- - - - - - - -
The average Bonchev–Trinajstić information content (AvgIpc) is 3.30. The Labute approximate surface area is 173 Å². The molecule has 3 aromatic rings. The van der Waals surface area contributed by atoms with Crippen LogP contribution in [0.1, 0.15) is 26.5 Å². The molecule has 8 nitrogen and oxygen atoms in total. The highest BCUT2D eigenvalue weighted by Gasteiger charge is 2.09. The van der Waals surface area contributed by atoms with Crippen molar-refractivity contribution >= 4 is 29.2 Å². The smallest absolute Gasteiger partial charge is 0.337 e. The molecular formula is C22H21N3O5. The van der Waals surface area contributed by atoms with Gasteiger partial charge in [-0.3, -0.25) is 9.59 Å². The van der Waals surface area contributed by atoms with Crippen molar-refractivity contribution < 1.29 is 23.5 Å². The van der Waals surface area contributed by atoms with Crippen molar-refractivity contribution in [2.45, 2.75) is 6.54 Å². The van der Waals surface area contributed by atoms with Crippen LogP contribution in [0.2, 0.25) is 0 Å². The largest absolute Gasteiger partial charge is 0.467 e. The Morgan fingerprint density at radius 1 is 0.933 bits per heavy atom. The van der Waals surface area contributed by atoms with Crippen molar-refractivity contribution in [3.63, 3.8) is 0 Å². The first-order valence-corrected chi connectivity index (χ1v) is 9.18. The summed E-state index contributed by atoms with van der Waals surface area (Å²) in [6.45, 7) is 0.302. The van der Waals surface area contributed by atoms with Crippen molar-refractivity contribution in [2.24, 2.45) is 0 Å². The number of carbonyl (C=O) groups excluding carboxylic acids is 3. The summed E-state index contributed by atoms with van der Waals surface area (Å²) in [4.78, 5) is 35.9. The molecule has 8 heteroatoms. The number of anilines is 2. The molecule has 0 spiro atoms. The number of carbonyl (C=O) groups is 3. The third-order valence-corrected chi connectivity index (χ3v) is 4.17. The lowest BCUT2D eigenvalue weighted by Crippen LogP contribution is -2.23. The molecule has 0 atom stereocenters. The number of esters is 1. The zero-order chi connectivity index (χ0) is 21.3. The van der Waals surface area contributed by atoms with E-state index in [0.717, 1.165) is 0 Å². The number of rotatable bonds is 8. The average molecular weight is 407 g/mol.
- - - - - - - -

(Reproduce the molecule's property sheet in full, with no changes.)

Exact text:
The average Bonchev–Trinajstić information content (AvgIpc) is 3.30. The Labute approximate surface area is 173 Å². The molecule has 3 aromatic rings. The van der Waals surface area contributed by atoms with Crippen LogP contribution in [0.1, 0.15) is 26.5 Å². The molecule has 8 nitrogen and oxygen atoms in total. The highest BCUT2D eigenvalue weighted by Gasteiger charge is 2.09. The van der Waals surface area contributed by atoms with Crippen molar-refractivity contribution >= 4 is 29.2 Å². The smallest absolute Gasteiger partial charge is 0.337 e. The molecular formula is C22H21N3O5. The van der Waals surface area contributed by atoms with Gasteiger partial charge in [-0.3, -0.25) is 9.59 Å². The van der Waals surface area contributed by atoms with Crippen molar-refractivity contribution < 1.29 is 23.5 Å². The van der Waals surface area contributed by atoms with Crippen molar-refractivity contribution in [2.45, 2.75) is 6.54 Å². The van der Waals surface area contributed by atoms with Crippen LogP contribution in [0.2, 0.25) is 0 Å². The largest absolute Gasteiger partial charge is 0.467 e. The Morgan fingerprint density at radius 1 is 0.933 bits per heavy atom. The van der Waals surface area contributed by atoms with Crippen molar-refractivity contribution in [3.63, 3.8) is 0 Å². The first-order valence-corrected chi connectivity index (χ1v) is 9.18. The summed E-state index contributed by atoms with van der Waals surface area (Å²) in [6.45, 7) is 0.302. The van der Waals surface area contributed by atoms with Crippen molar-refractivity contribution in [2.24, 2.45) is 0 Å². The number of carbonyl (C=O) groups excluding carboxylic acids is 3. The summed E-state index contributed by atoms with van der Waals surface area (Å²) in [4.78, 5) is 35.9. The molecule has 8 heteroatoms. The number of anilines is 2. The molecule has 0 spiro atoms. The number of carbonyl (C=O) groups is 3. The third-order valence-corrected chi connectivity index (χ3v) is 4.17. The lowest BCUT2D eigenvalue weighted by Crippen LogP contribution is -2.23. The molecule has 0 atom stereocenters. The number of esters is 1. The zero-order chi connectivity index (χ0) is 21.3. The van der Waals surface area contributed by atoms with E-state index in [0.717, 1.165) is 0 Å². The number of rotatable bonds is 8. The average molecular weight is 407 g/mol.